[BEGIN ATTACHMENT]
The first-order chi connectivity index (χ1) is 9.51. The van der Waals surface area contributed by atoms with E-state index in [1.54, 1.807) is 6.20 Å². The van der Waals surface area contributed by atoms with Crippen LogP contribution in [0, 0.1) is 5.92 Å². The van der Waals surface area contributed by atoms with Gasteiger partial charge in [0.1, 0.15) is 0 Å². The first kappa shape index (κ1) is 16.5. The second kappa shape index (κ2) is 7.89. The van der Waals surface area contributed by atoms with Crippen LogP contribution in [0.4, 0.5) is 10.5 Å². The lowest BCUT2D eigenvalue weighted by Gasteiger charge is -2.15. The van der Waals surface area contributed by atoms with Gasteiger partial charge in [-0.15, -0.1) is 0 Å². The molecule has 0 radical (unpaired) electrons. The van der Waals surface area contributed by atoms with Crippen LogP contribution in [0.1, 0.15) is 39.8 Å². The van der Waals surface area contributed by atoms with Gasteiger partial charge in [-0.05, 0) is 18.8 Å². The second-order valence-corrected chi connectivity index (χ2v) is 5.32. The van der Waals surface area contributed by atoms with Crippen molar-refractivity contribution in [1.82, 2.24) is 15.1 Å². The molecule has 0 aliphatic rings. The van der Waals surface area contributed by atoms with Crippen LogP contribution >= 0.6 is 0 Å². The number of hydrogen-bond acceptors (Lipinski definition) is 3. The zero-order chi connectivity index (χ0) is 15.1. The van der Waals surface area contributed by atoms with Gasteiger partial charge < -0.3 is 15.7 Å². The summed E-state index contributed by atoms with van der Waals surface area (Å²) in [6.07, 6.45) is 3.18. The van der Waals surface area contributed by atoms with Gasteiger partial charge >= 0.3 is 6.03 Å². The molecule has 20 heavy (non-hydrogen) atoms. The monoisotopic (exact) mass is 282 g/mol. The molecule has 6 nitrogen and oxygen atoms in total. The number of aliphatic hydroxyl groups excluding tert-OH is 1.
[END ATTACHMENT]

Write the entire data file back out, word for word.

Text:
The first-order chi connectivity index (χ1) is 9.51. The van der Waals surface area contributed by atoms with E-state index in [1.54, 1.807) is 6.20 Å². The van der Waals surface area contributed by atoms with Crippen LogP contribution in [0, 0.1) is 5.92 Å². The van der Waals surface area contributed by atoms with Gasteiger partial charge in [0.1, 0.15) is 0 Å². The first kappa shape index (κ1) is 16.5. The second kappa shape index (κ2) is 7.89. The van der Waals surface area contributed by atoms with Crippen LogP contribution in [0.4, 0.5) is 10.5 Å². The lowest BCUT2D eigenvalue weighted by Gasteiger charge is -2.15. The van der Waals surface area contributed by atoms with Gasteiger partial charge in [-0.15, -0.1) is 0 Å². The molecule has 0 radical (unpaired) electrons. The van der Waals surface area contributed by atoms with Crippen LogP contribution in [0.1, 0.15) is 39.8 Å². The van der Waals surface area contributed by atoms with Gasteiger partial charge in [-0.05, 0) is 18.8 Å². The second-order valence-corrected chi connectivity index (χ2v) is 5.32. The van der Waals surface area contributed by atoms with Crippen molar-refractivity contribution in [1.82, 2.24) is 15.1 Å². The molecule has 0 aliphatic rings. The van der Waals surface area contributed by atoms with Crippen LogP contribution >= 0.6 is 0 Å². The number of hydrogen-bond acceptors (Lipinski definition) is 3. The zero-order chi connectivity index (χ0) is 15.1. The van der Waals surface area contributed by atoms with Gasteiger partial charge < -0.3 is 15.7 Å². The summed E-state index contributed by atoms with van der Waals surface area (Å²) in [6.07, 6.45) is 3.18. The van der Waals surface area contributed by atoms with Gasteiger partial charge >= 0.3 is 6.03 Å². The molecule has 20 heavy (non-hydrogen) atoms. The monoisotopic (exact) mass is 282 g/mol. The molecule has 6 nitrogen and oxygen atoms in total. The number of aliphatic hydroxyl groups excluding tert-OH is 1.